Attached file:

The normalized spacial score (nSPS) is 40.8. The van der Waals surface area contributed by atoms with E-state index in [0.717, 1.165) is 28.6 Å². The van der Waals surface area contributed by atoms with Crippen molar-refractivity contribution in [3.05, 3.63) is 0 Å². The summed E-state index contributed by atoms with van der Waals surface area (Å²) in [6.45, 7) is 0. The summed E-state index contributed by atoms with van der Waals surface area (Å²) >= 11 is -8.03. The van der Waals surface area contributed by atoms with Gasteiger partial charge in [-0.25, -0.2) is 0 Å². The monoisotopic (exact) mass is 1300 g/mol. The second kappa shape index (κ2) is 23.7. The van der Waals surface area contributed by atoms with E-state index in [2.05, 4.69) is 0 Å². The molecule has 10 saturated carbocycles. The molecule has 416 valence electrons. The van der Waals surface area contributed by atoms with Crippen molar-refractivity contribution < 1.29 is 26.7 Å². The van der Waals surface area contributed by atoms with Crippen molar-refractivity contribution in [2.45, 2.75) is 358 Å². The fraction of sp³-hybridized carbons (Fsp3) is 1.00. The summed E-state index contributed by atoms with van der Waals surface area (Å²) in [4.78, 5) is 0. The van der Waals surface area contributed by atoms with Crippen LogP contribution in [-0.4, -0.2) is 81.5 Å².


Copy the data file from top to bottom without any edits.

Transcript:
The normalized spacial score (nSPS) is 40.8. The van der Waals surface area contributed by atoms with E-state index in [0.717, 1.165) is 28.6 Å². The van der Waals surface area contributed by atoms with Crippen molar-refractivity contribution in [3.05, 3.63) is 0 Å². The summed E-state index contributed by atoms with van der Waals surface area (Å²) in [6.45, 7) is 0. The summed E-state index contributed by atoms with van der Waals surface area (Å²) >= 11 is -8.03. The van der Waals surface area contributed by atoms with Gasteiger partial charge in [-0.25, -0.2) is 0 Å². The monoisotopic (exact) mass is 1300 g/mol. The second kappa shape index (κ2) is 23.7. The van der Waals surface area contributed by atoms with E-state index in [2.05, 4.69) is 0 Å². The molecule has 10 saturated carbocycles. The molecule has 416 valence electrons. The van der Waals surface area contributed by atoms with Crippen molar-refractivity contribution < 1.29 is 26.7 Å². The van der Waals surface area contributed by atoms with Crippen molar-refractivity contribution in [2.45, 2.75) is 358 Å². The fraction of sp³-hybridized carbons (Fsp3) is 1.00. The summed E-state index contributed by atoms with van der Waals surface area (Å²) in [4.78, 5) is 0. The van der Waals surface area contributed by atoms with Crippen LogP contribution in [-0.4, -0.2) is 81.5 Å².